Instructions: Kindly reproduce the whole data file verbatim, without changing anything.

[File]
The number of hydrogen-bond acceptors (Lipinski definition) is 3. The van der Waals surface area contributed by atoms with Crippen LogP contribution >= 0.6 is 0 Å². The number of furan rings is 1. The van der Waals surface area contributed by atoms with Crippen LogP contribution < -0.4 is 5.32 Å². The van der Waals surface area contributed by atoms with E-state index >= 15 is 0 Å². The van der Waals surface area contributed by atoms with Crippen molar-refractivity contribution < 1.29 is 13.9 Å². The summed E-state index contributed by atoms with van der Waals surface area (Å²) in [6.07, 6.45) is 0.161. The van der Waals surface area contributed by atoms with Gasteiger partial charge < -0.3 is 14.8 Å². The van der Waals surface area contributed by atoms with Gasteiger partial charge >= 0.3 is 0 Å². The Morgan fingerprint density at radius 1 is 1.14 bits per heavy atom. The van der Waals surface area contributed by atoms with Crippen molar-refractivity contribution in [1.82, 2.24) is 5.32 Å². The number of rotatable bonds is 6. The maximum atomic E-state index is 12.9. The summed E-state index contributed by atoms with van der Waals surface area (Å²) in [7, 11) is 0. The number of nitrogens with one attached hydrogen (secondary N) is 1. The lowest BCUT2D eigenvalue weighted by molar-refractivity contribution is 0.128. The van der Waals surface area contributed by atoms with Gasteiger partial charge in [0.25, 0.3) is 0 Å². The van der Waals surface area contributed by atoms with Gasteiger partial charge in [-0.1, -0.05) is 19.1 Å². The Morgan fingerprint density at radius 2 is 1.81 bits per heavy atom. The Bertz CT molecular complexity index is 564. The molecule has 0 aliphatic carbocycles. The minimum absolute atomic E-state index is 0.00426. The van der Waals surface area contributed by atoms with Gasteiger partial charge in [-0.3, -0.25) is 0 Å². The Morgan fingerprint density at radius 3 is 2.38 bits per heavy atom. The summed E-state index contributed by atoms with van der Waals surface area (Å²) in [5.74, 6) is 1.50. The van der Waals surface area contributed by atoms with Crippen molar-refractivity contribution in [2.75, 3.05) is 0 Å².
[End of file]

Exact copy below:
The number of hydrogen-bond acceptors (Lipinski definition) is 3. The van der Waals surface area contributed by atoms with Crippen LogP contribution >= 0.6 is 0 Å². The number of furan rings is 1. The van der Waals surface area contributed by atoms with Crippen LogP contribution < -0.4 is 5.32 Å². The van der Waals surface area contributed by atoms with E-state index >= 15 is 0 Å². The van der Waals surface area contributed by atoms with Crippen molar-refractivity contribution < 1.29 is 13.9 Å². The summed E-state index contributed by atoms with van der Waals surface area (Å²) in [6.07, 6.45) is 0.161. The van der Waals surface area contributed by atoms with Gasteiger partial charge < -0.3 is 14.8 Å². The van der Waals surface area contributed by atoms with Gasteiger partial charge >= 0.3 is 0 Å². The Morgan fingerprint density at radius 1 is 1.14 bits per heavy atom. The van der Waals surface area contributed by atoms with Crippen molar-refractivity contribution in [1.82, 2.24) is 5.32 Å². The number of rotatable bonds is 6. The maximum atomic E-state index is 12.9. The summed E-state index contributed by atoms with van der Waals surface area (Å²) in [7, 11) is 0. The number of nitrogens with one attached hydrogen (secondary N) is 1. The lowest BCUT2D eigenvalue weighted by molar-refractivity contribution is 0.128. The van der Waals surface area contributed by atoms with Gasteiger partial charge in [0.25, 0.3) is 0 Å². The van der Waals surface area contributed by atoms with Gasteiger partial charge in [-0.1, -0.05) is 19.1 Å². The Morgan fingerprint density at radius 2 is 1.81 bits per heavy atom. The Bertz CT molecular complexity index is 564. The molecule has 0 aliphatic carbocycles. The minimum absolute atomic E-state index is 0.00426. The van der Waals surface area contributed by atoms with Gasteiger partial charge in [-0.3, -0.25) is 0 Å². The Morgan fingerprint density at radius 3 is 2.38 bits per heavy atom. The summed E-state index contributed by atoms with van der Waals surface area (Å²) in [5.74, 6) is 1.50. The van der Waals surface area contributed by atoms with Crippen molar-refractivity contribution in [2.75, 3.05) is 0 Å².